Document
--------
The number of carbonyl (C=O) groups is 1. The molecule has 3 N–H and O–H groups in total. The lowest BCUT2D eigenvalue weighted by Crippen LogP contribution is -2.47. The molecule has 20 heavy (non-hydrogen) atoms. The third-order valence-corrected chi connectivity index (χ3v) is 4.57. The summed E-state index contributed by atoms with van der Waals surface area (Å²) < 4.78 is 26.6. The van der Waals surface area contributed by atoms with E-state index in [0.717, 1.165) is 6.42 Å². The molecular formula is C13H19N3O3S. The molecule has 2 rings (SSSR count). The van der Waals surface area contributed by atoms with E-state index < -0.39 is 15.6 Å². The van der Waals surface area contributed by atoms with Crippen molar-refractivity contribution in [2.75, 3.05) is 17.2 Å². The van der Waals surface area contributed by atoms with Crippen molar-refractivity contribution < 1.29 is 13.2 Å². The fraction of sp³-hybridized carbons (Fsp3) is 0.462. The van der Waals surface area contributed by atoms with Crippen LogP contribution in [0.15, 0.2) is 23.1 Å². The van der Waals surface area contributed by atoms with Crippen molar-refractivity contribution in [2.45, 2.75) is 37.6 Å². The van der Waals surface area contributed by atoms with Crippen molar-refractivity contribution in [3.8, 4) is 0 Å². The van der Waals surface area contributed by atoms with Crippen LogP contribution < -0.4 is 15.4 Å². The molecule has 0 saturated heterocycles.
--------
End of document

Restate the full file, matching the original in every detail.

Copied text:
The number of carbonyl (C=O) groups is 1. The molecule has 3 N–H and O–H groups in total. The lowest BCUT2D eigenvalue weighted by Crippen LogP contribution is -2.47. The molecule has 20 heavy (non-hydrogen) atoms. The third-order valence-corrected chi connectivity index (χ3v) is 4.57. The summed E-state index contributed by atoms with van der Waals surface area (Å²) < 4.78 is 26.6. The van der Waals surface area contributed by atoms with E-state index in [0.717, 1.165) is 6.42 Å². The molecular formula is C13H19N3O3S. The molecule has 2 rings (SSSR count). The van der Waals surface area contributed by atoms with E-state index < -0.39 is 15.6 Å². The van der Waals surface area contributed by atoms with Crippen molar-refractivity contribution in [2.75, 3.05) is 17.2 Å². The van der Waals surface area contributed by atoms with Crippen molar-refractivity contribution < 1.29 is 13.2 Å². The fraction of sp³-hybridized carbons (Fsp3) is 0.462. The van der Waals surface area contributed by atoms with Crippen LogP contribution in [0.15, 0.2) is 23.1 Å². The van der Waals surface area contributed by atoms with Crippen molar-refractivity contribution in [2.45, 2.75) is 37.6 Å². The van der Waals surface area contributed by atoms with Crippen molar-refractivity contribution in [3.8, 4) is 0 Å². The van der Waals surface area contributed by atoms with Crippen LogP contribution < -0.4 is 15.4 Å². The molecule has 0 saturated heterocycles.